The United Nations' highest court will hold the first round of hearing on Monday before a formal stay order is expected to be passed by the 15-judge bench to let the court hold detailed hearings that could take months to conclude.
In all of four hearings between September 2016 and February 2017, a Pakistan military court had completed the trial against the 46-year-old Mr Jadhav, convicting him on multiple counts of terrorism that led to loss of "many lives and damage of property". India insists the former naval officer was on business to Iran from where he was abducted. Pakistan claimed he was caught from Baluchistan.
In making its case that Pakistan had violated the Vienna convention that mandated India should have been informed about his arrest and given access to him. New Delhi has produced all the letters exchanged with Islamabad to demonstrate that the only offer, even if conditional, to give consular access came after the trial had concluded. But it wasn't only the appeals process that was vitiated.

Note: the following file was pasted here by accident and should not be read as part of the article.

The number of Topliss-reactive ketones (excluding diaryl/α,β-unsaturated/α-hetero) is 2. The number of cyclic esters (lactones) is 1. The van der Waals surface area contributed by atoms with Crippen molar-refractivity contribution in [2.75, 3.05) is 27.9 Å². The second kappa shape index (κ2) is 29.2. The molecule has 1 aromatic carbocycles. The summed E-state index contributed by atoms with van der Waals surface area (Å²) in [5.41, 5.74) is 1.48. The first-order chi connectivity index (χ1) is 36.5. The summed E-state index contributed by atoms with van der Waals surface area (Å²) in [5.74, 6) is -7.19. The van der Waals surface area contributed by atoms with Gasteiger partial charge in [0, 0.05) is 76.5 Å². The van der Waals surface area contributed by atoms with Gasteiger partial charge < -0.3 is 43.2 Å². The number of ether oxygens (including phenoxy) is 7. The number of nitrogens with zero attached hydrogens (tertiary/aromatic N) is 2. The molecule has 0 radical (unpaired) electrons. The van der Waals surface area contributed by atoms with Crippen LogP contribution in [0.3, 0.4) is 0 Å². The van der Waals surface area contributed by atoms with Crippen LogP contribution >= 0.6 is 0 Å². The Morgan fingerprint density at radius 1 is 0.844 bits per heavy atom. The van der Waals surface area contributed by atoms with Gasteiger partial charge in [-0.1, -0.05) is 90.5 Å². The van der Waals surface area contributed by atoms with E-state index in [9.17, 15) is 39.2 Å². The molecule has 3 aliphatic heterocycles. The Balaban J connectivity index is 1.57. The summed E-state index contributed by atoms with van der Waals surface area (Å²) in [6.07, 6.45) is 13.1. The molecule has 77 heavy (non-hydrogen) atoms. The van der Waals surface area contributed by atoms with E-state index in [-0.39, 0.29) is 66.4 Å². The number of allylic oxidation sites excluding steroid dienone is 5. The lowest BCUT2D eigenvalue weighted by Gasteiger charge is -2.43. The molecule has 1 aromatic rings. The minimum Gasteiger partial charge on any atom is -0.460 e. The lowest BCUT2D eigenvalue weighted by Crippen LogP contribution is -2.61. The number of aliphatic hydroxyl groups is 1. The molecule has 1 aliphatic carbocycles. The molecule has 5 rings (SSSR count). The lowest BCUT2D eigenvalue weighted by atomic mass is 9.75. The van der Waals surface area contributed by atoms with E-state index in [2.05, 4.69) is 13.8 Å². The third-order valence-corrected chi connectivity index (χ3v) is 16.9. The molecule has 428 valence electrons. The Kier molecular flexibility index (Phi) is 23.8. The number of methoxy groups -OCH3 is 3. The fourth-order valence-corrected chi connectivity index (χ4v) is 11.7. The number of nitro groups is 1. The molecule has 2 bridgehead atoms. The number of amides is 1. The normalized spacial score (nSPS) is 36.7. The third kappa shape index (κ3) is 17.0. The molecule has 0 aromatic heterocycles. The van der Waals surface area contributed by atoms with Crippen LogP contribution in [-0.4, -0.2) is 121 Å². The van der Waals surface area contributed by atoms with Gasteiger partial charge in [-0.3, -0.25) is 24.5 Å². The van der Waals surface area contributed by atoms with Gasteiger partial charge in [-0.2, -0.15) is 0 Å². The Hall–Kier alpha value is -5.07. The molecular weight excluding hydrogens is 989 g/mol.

The application went on to argue that the remedy against the conviction cited by Mr Aziz was "worthless" since Pakistan army chief General Qamar Javed Bajwa had already confirmed the verdict.
Pakistan Prime Minister's Adviser on Foreign Affairs Sartaj Aziz had last month claimed Kulbhushan Jadhav's trial was conducted in a "fully transparent manner" and based on credible, specific evidence.
He had gone on to declare that he could appeal against the 10 April sentence within 40 days to the appellate military court, and file a mercy petition first to Chief of Army Staff, and then, to Pakistan President.
India has cited a news report in Pakistani newspaper Dawn that made it clear the appellate tribunal would be headed by a two-star general. "The spokesperson is quoted as having said that he did not see any chance of the verdict being overturned," the application by the foreign ministry's joint secretary Deepak Mittal said.
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